Cheers, Anni

    • I think often, it is more a case of people not stopping to think that there may be ‘not-new’ alternatives out there. Before we started My Make Do and Mend Year, we would be those people who headed to Ikea if they needed new furniture. and hadn’t really given much thought to alternatives. Now, I would search the sales rooms and the flea markets, and find something much nicer, with much more character, and unique to us!

  4. I think it’s so difficult to get your head around all the various ethical issues around making a purchase. I try to buy most clothes from charity shops as it diverts the clothes from landfill and gives the charities some money. I also buy from car boot sales and on eBay for the kids so that I’m not depending on the new / fast fashion retailing. I do look into online ethical clothing companies, although I don’t get a lot from those. I’m not perfect though and there are still items that are purchased for the family from the general high street shops.

    As you say, if we are all thinking about it and making careful choices it will help.

    • I think that after the end of My Make Do and Mend Year I will continue buying clothes from charity shops for all the reasons you said 🙂

  5. Clothing is a complete nightmare! I’ve never been a fashion victim (I was proper Goth back in the day!), and so my wardrobe has contained much of the same items over the years. However, like you I was partial to looking around the clothes in supermarkets, or on the high streets and buying cheap stuff.

    In September I took the challenge to not buy any new clothing for a year. Not so much of a challenge for me really as I don’t buy much anyway, but I wanted to see if I could do it. I also felt it would help me develop my sewing skills.

    Now I wonder where my material comes from! But at least if I make it myself, I know how to repair it if I break it!

    (I’m going to a wedding at the weekend and bought myself a dress in a charity shop for £1.99!)

    • Loving the charity shop dress for the wedding! You can take great pride in telling people what it cost, and then trying to guess how much they spent on theirs!
      Fabric is an issue-I pick up lots of bits in charity shops and vintage fairs etc, but I am still not that confident making clothes, so I mostly use mine for cushions/bunting etc for pressies. There is a great website called the Offset Warehouse http://www.offsetwarehouse.com which is an ‘ethical haberdashery’ and has lots of organic and sustainable fabrics, as well as remnants- Check it out!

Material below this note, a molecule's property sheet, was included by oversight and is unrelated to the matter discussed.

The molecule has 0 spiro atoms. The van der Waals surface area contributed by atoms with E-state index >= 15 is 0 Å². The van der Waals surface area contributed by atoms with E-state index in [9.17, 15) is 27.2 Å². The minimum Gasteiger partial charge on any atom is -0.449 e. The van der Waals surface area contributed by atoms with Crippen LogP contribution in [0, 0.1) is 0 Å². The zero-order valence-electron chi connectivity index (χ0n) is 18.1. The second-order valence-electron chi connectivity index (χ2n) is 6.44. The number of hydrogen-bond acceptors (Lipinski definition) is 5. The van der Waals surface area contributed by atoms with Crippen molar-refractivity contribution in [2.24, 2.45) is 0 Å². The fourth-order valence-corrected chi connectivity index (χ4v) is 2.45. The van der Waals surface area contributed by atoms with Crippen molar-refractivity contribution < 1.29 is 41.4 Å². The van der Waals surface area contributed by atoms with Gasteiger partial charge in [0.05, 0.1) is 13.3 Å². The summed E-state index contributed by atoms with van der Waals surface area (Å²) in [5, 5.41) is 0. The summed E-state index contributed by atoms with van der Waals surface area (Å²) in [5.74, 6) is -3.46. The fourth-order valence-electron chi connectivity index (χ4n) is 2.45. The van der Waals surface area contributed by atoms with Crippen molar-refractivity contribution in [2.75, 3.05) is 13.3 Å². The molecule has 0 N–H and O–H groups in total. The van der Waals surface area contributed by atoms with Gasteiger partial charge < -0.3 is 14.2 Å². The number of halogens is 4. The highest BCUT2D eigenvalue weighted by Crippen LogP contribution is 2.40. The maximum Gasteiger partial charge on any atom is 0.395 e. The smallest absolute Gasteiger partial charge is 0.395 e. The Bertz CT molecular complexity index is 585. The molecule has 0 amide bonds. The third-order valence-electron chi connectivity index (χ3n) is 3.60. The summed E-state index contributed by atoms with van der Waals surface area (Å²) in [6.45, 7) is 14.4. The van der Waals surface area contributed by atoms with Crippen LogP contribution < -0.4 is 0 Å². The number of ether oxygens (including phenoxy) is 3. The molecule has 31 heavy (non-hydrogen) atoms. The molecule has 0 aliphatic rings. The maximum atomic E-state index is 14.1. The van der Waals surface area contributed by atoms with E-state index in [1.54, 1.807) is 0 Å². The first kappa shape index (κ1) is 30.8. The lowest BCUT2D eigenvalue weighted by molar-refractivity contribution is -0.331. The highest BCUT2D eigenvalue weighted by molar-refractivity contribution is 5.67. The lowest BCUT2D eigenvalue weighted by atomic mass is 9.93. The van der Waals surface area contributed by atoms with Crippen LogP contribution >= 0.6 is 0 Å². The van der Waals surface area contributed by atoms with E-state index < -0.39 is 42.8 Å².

And at least if you make it, you know it’s not from a sweatshop!

  6. I recycle most of my clothes … they get washed & put back in the wardrobe to wear again ! My kids now realise I wear “vintage” clothes, as in they’ve been around for years! Then I upcycle what I can when they don’t fit or I take them to charity shops where I buy everyday wear. I only buy new underwear socks. For special occasions I shop in John Lewis where I work because I get my discount but I also trust they’re ethically sourced !

  7. As you know this is also a nightmare for me, made all the more complicated by being more ‘amply proportioned’, Manufacturers think that if you are bigger than a size 14/16 you dont want ethically produced clothes! :o(

  8. I’ve been paying attention to ethical fashion for a bit over a year, and you absolutely hit the nail on the head – there are soooooooo many different factors to consider. I think that the best you can do is be aware of the different issues and try to do the best you can. Every improvement in your choices is good.

    Second-hand is good, but I also consider it important to support companies that are making some ethical choices in their manufacture, and individuals making handmade clothes, so that these ventures will be successful and continue to grow.

    My personal take now is to wear what I already have, mend or alter if I can, then spread my new purchases between charity shops and new clothing with some ethical cred. This way the cost of the more expensive ethical clothes is countered a bit by the thriftiness of the other choices.

  9. Gosh wow! I never really thought about this. I make a lot of my clothes and my daughter’s clothes but now I worry about where my fabric comes from.

    Also charity shops may not be the best answer. My! You have opened a can of worms here! I will never look at clothes the same way again!

    • Crazy isn’t it? How once you start thinking about thinking about something, there are more and more issues that keep cropping up!

  10. There are certainly lots of things to consider, the whole production thing – growing cotton, fabric production, slave labour, finishing treatments (like the sandblasting)
    I think you shouldn’t worry about buying second hand, there is still plenty of it after we have bought what we want for the second hand clothing trade.
    More important to stop it going to landfill!!

  11. Loving this blog thread and hearing all your ways of managing to be ethical with your clothing. I guess it’s a lot more difficult with underwear though! Have any of you heard of Who Made Your Pants? It’s a great brand that makes pants from offcuts from the lingerie industry and employs marginalised women in the UK to train them for this skilled work. Although not the cheapest they are seriously gorgeous and definitely tick all the boxes.

    • I have Keely-I am following them on Twitter! Thanks for reminding me though-I am not sure my pants will make it to the end of the year (nice mental image for you all there…) and in the rules I can buy new underwear, so if I don’t manage to make some myself, then I will definitely check out Who Made Your Pants!

  12. I have been buying from charoty shops for years, as well as some new (sometimes organic and/or fair trade but not always) and my kids have always had lots of hand-me downs. In fact I now get hnd-me downs from my eldest daughter! But my middle daughter starts secondary school in September, and they have a brand new uniform, mostly synthetic fabrics, very expensive, and has to be bought from official supplier, so all my efforts at ethical clothes buying will have to go out of the window! There’s not even any hand-me-downs as its new this year.

    • That’s very frustrating! Maybe you could suggest to the school that they set up a secondhand uniform ‘shop’. Is it just t-shirt and jumper you have to buy? There must be families who can’t afford to buy these new?